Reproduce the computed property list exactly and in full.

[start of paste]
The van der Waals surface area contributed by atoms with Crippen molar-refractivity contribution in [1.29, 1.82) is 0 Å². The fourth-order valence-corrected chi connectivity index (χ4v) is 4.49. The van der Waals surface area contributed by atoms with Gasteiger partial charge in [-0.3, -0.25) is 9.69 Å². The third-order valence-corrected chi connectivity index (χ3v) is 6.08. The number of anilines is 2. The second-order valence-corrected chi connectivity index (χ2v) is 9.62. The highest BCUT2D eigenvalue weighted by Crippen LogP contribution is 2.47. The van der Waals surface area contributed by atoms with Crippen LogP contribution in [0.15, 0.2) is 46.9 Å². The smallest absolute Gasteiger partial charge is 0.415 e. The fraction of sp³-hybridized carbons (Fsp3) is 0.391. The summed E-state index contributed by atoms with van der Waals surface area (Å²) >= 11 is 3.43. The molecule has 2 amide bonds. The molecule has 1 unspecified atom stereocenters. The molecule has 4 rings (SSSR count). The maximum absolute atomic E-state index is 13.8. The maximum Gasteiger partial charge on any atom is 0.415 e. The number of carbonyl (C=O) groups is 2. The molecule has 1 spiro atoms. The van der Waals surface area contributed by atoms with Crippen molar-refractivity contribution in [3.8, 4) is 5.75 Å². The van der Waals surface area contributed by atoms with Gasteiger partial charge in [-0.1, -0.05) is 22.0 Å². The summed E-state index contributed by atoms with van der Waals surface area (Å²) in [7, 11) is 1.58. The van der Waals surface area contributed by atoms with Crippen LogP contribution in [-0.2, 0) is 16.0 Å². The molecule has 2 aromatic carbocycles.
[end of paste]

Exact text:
The van der Waals surface area contributed by atoms with Crippen molar-refractivity contribution in [1.29, 1.82) is 0 Å². The fourth-order valence-corrected chi connectivity index (χ4v) is 4.49. The van der Waals surface area contributed by atoms with Gasteiger partial charge in [-0.3, -0.25) is 9.69 Å². The third-order valence-corrected chi connectivity index (χ3v) is 6.08. The number of anilines is 2. The second-order valence-corrected chi connectivity index (χ2v) is 9.62. The highest BCUT2D eigenvalue weighted by Crippen LogP contribution is 2.47. The van der Waals surface area contributed by atoms with Crippen LogP contribution in [0.15, 0.2) is 46.9 Å². The smallest absolute Gasteiger partial charge is 0.415 e. The fraction of sp³-hybridized carbons (Fsp3) is 0.391. The summed E-state index contributed by atoms with van der Waals surface area (Å²) >= 11 is 3.43. The molecule has 2 amide bonds. The molecule has 1 unspecified atom stereocenters. The molecule has 4 rings (SSSR count). The maximum absolute atomic E-state index is 13.8. The maximum Gasteiger partial charge on any atom is 0.415 e. The number of carbonyl (C=O) groups is 2. The molecule has 1 spiro atoms. The van der Waals surface area contributed by atoms with Crippen molar-refractivity contribution in [3.8, 4) is 5.75 Å². The van der Waals surface area contributed by atoms with Gasteiger partial charge in [-0.1, -0.05) is 22.0 Å². The summed E-state index contributed by atoms with van der Waals surface area (Å²) in [7, 11) is 1.58. The van der Waals surface area contributed by atoms with Crippen LogP contribution in [-0.2, 0) is 16.0 Å². The molecule has 2 aromatic carbocycles.